The average salary in Saudi Arabia
Salaries in Saudi Arabia vary wildly between the minuscule and the exorbitant, depending on your experience, training, and your passport. The unfortunate reality is that Western expats get the bulkiest compensation packages; followed by Arab expats, and then non-Western, non-Arab expats.
These realities, combined with the fact that the government does not publish such statistics, make it difficult to speak of an average salary. Western expats who receive a work offer will likely receive a salary offer, as well as various possible benefits. These might include medical insurance, education stipend for children, annual/biannual plane tickets home, housing (or housing allowance), and car (or travel allowance). Knowing this, you should make sure you negotiate to get the best possible package for yourself and your family.
Top salaries in Saudi Arabia by sector
Although average salaries aren’t available, it can be helpful to know the top salaries by sector when considering accepting a job offer. Here are some of the monthly salaries, in US dollars:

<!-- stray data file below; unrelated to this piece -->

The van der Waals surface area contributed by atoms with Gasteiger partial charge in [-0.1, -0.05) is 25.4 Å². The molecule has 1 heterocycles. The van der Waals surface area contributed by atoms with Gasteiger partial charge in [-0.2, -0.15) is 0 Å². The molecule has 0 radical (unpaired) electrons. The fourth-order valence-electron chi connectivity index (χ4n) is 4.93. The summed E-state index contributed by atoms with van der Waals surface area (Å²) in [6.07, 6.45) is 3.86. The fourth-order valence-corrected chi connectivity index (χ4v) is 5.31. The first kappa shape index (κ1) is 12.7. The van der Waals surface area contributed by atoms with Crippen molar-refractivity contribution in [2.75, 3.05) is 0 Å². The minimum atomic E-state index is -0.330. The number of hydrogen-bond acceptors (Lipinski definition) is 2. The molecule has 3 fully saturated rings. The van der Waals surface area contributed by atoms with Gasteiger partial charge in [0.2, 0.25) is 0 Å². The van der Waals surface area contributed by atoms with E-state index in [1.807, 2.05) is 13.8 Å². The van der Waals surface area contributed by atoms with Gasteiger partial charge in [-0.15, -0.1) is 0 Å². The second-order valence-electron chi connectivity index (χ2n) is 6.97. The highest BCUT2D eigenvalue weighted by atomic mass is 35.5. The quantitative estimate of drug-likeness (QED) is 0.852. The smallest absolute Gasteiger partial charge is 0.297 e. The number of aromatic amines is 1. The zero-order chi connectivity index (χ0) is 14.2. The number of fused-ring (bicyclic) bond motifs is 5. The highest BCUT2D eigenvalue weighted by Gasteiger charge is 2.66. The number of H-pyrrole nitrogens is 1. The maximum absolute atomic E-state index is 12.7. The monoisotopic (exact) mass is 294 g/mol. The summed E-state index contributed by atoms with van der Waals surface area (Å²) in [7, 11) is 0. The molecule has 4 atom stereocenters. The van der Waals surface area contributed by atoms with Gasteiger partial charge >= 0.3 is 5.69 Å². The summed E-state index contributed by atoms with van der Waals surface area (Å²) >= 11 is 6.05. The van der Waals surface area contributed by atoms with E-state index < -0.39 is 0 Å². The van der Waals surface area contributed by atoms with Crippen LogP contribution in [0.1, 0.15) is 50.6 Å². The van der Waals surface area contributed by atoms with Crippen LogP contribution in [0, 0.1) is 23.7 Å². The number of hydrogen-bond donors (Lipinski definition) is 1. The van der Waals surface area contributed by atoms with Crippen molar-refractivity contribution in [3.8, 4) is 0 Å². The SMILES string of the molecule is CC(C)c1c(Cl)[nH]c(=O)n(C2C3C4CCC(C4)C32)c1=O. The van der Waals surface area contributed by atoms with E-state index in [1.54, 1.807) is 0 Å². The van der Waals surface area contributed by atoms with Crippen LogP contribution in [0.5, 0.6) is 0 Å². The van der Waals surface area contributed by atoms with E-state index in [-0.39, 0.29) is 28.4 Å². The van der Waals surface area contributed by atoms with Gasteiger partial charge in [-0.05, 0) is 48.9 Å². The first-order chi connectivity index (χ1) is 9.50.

- HR executive: $3,045
- Editor: $5,169
- IT Manager: $8,500
- Hotel General Manager: $10,404
- CEO local company: $27,100
Salary checker in Saudi Arabia
The gender pay gap in Saudi Arabia
Saudi Arabia fares poorly when it comes to gender parity across the board. In the Global Gender Gap Report, which measures gender-based disparities, the Kingdom ranks 145th (out of 149) in the field of economic participation and opportunity. Furthermore, women’s unemployment is the highest in the world. In the private sector, women also earn 56% less than their male counterparts.
Salaries and wages for expats in Saudi Arabia
At just over 10 million people, expats form nearly 76% of the workforce in Saudi Arabia. Historically, the Kingdom has been a place for both low and high-income expats to spend a few years, send money home, save up, and possibly leave. However, this has been changing.
The government recently increased its Saudization efforts, sector by sector, to try to place Saudi nationals in positions usually held by expats. This has affected low-income expats significantly by making it more difficult for employers to hire them. High-income expats, on the other hand, have been less affected. This is because they usually bring a level of expertise that is tricky to find in the Kingdom.
While compensation packages for high-income expats used to be extremely attractive, this is slowly changing. That said, if you are considering an offer, be sure to negotiate hard.
What to do if your salary is too low in Saudi Arabia?
Unfortunately, once you sign a contract and begin work for an employer, it’s not possible to change the terms of the contract without your employer’s consent. In fact, short of labor or wage violations, there’s little you can do to change your salary, except discuss it with your employer. Your best bet is to do your research before discussing salary with your employer – and negotiate for as strong of a package as you can.